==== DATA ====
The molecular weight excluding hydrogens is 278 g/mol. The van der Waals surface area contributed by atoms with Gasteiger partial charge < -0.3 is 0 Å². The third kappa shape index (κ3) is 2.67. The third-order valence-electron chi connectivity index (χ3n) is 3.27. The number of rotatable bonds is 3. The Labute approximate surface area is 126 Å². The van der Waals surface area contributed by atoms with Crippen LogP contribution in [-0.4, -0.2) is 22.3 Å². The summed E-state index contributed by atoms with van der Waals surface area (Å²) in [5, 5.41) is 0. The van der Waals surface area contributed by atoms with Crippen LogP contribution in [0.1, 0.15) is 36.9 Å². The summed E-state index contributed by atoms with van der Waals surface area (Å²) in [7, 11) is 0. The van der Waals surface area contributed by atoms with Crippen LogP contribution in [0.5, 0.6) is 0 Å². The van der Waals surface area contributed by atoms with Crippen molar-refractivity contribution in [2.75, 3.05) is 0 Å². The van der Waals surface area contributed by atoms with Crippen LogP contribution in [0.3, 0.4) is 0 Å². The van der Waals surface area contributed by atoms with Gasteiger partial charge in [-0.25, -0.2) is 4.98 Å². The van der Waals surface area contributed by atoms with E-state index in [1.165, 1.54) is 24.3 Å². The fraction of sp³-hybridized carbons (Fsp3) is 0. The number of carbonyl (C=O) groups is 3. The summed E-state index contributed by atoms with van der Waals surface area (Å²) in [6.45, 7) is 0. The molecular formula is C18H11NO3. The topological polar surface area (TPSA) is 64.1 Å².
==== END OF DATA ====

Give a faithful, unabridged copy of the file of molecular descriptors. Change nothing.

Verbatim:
The molecular weight excluding hydrogens is 278 g/mol. The van der Waals surface area contributed by atoms with Gasteiger partial charge < -0.3 is 0 Å². The third kappa shape index (κ3) is 2.67. The third-order valence-electron chi connectivity index (χ3n) is 3.27. The number of rotatable bonds is 3. The Labute approximate surface area is 126 Å². The van der Waals surface area contributed by atoms with Crippen LogP contribution in [-0.4, -0.2) is 22.3 Å². The summed E-state index contributed by atoms with van der Waals surface area (Å²) in [5, 5.41) is 0. The van der Waals surface area contributed by atoms with Crippen LogP contribution in [0.1, 0.15) is 36.9 Å². The summed E-state index contributed by atoms with van der Waals surface area (Å²) in [7, 11) is 0. The van der Waals surface area contributed by atoms with Crippen LogP contribution in [0.5, 0.6) is 0 Å². The van der Waals surface area contributed by atoms with Crippen molar-refractivity contribution in [2.75, 3.05) is 0 Å². The van der Waals surface area contributed by atoms with Crippen LogP contribution in [0.3, 0.4) is 0 Å². The van der Waals surface area contributed by atoms with Gasteiger partial charge in [-0.25, -0.2) is 4.98 Å². The van der Waals surface area contributed by atoms with E-state index in [1.165, 1.54) is 24.3 Å². The fraction of sp³-hybridized carbons (Fsp3) is 0. The number of carbonyl (C=O) groups is 3. The summed E-state index contributed by atoms with van der Waals surface area (Å²) in [6.45, 7) is 0. The molecular formula is C18H11NO3. The topological polar surface area (TPSA) is 64.1 Å².